4. Double flat: This marking indicates the player should sound a note a whole step lower than the pitch on the staff.
5. Natural: This symbol indicates that the player should disregard any previously indicated accidentals and simply play the pitch indicated on the staff.
5. Time Signatures
Music notation also communicates rhythmic duration. In most Western music, rhythm centers around a time signature and tempo, which combine to indicate how long each musical measure is and how those measures are subdivided. Musical time signatures show two pieces of information: the duration of each beat in a measure of music and the number of beats per measure.
The most common time signature in western music is 4/4, which indicates four quarter-notes per measure. Because of its frequent use, 4/4 is often called “common time” and is sometimes indicated with a “c.” As another example, 3/4 time signature indicates that there are three beats per measure and each beat has the duration of a quarter-note. The 6/8 time signature indicates that there are six beats per measure and each beat has the duration of an eighth-note.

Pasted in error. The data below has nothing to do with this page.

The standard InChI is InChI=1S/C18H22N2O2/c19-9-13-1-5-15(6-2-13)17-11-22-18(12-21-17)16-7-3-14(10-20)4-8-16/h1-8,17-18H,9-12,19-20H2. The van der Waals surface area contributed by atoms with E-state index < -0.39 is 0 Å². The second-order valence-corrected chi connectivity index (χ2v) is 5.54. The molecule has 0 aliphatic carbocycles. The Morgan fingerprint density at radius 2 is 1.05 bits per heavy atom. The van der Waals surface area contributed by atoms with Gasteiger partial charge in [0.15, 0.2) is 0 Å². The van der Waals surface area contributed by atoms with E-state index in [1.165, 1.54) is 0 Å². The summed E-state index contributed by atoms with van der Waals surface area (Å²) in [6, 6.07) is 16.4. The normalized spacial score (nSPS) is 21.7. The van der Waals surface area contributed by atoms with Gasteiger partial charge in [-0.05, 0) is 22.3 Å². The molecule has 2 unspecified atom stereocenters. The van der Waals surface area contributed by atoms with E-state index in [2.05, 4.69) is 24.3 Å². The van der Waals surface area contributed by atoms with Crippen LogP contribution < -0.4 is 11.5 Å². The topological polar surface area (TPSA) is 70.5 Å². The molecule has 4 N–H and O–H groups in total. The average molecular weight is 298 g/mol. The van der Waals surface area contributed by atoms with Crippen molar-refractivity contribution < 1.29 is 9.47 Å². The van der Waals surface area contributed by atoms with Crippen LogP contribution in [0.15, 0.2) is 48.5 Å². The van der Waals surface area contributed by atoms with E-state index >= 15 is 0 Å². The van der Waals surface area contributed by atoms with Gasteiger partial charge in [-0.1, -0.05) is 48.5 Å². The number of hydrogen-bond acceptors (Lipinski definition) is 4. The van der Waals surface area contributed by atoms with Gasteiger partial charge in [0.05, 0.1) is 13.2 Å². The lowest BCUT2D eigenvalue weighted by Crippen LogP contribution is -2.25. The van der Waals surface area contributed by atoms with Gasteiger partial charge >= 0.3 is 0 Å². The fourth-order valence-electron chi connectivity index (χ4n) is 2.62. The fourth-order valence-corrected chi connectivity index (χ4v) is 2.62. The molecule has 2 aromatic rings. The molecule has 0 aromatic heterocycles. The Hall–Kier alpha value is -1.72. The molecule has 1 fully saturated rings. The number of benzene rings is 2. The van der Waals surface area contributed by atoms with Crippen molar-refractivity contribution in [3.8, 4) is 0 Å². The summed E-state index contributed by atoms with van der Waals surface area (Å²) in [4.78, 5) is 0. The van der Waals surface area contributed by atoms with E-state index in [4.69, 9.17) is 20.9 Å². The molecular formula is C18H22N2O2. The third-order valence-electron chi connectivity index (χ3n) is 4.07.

6. The Notes
Western music uses twelve musical notes as follows:
C♯ / D♭
D♯ / E♭
F♯ / G♭
G♯ / A♭
A♯ / B♭
Where two notes are listed (for instance C♯ / D♭), both note names produce the same pitch. The name of the note varies depending on the key signature. For instance, C♯ is a note found in the A major scale; that same exact pitch is in the B♭ minor scale, only in that case it is referred to as D♭.
The notes appear in the following way on a musical staff:
The treble clef shows the 12 notes moving upward from C4 to C5 using sharps instead of flats. The bass clef shows the 12 notes moving downward from C4 to C3 using flats instead of sharps.
7. Dynamic Markings
Sheet music notation contains instructions on how to perform the music. Sheet music for piano often includes dynamic markings that tell a player how loudly or softly to perform the music on the page. String music notation often contains bowing instructions. Understanding these markings is a key part of learning music.